The opinion of the court was delivered by: Jeanne E. Scott United States District Judge
JEANNE E. SCOTT, U.S. District Judge
This matter comes before the Court on Defendant Derrick E. Davis' Objection to Report and Recommendation of United States Magistrate Judge Denying the Defendant's Motion to Suppress Evidence and Quash Arrest (d/e 26) (Objection). On November 20, 2009, Davis filed a Motion to Suppress Evidence and to Quash Arrest (d/e 22) (Motion). On December 9, 2009, United States Magistrate Judge Byron G. Cudmore held an evidentiary hearing on the Motion. On December 18, 2009, Judge Cudmore entered a Report and Recommendation (d/e 24), recommending that this Court deny the Motion. Davis now objects to the Report and Recommendation. After careful review of the evidence de novo, the Court overrules the Objection, adopts the Report and Recommendation, and denies the Motion.
The Court has reviewed the evidence presented at the December 9, 2009, evidentiary hearing, including the Transcript (d/e 28) (Transcript) of the hearing, and determines that the following facts were proven by a preponderance of the evidence. On or about October 16, 2008, Jacksonville, Illinois, Police Directed Response Team (DIRT) used a confidential source to conduct a controlled drug purchase from a person named Shawn Meredith at a residence on Beecher Street in Jacksonville. The confidential source told the officers that Meredith had video surveillance equipment at the residence and might have weapons.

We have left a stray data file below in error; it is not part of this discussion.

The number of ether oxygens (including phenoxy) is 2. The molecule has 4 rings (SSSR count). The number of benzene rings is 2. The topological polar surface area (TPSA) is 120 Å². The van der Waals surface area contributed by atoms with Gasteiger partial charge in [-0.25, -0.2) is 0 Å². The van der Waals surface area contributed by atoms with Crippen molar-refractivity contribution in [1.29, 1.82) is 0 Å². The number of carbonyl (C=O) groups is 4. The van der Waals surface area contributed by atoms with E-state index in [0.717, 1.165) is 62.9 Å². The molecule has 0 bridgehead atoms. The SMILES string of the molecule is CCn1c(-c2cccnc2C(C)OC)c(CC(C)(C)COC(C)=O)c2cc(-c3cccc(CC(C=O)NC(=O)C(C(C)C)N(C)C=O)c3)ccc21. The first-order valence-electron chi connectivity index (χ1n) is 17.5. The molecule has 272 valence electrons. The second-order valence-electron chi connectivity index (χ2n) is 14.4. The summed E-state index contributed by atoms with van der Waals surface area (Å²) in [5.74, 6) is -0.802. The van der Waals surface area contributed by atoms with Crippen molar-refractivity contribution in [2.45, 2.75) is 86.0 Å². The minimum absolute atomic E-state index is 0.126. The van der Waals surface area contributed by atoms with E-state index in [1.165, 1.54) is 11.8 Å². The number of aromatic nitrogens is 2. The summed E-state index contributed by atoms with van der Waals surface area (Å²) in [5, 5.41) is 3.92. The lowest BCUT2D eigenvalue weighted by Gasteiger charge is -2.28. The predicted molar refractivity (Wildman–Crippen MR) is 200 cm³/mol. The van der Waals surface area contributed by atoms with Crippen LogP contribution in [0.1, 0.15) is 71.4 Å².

On the evening of October 21, 2008, Jacksonville, Illinois, Police DIRT members Sergeant Shawn Walker, Detective Brad Rogers, and Officers Kyle Chumley and Olivia Brune were conducting surveillance in the City of Jacksonville. Brune was driving an unmarked vehicle with Walker as her passenger. Rogers and Chumley were driving together in a different, unmarked vehicle. All of the officers were dressed in plain clothes.
At approximately 9:50 p.m., that evening, Brune was stopped at the corner of College and Church Streets in Jacksonville. She observed a white Cadillac approach the intersection. She recognized the driver as Justin Davis. A day earlier, the Cadillac was parked in front of the Beecher residence where the controlled drug purchase had occurred five days earlier. Brune saw that someone was in the front passenger seat. The passenger seat, however, was reclined. As a result, Brune could not identify the passenger because her view was obstructed. Brune believed that the passenger was Meredith.
Brune decided to follow the Cadillac. Brune observed the Cadillac make a left turn onto Morton Avenue without using a turn signal. Brune continued following the Cadillac. The Cadillac turned south onto Country Club Road. Walker then telephoned Rogers and Chumley and asked them to respond as well. Country Club Road is a loop that passes through a wooded area and next to a lake. Brune and Walker drove onto Country Club Road from one end, and Rogers and Chumley entered from the other end. The officers drove both vehicles toward the Cadillac in between.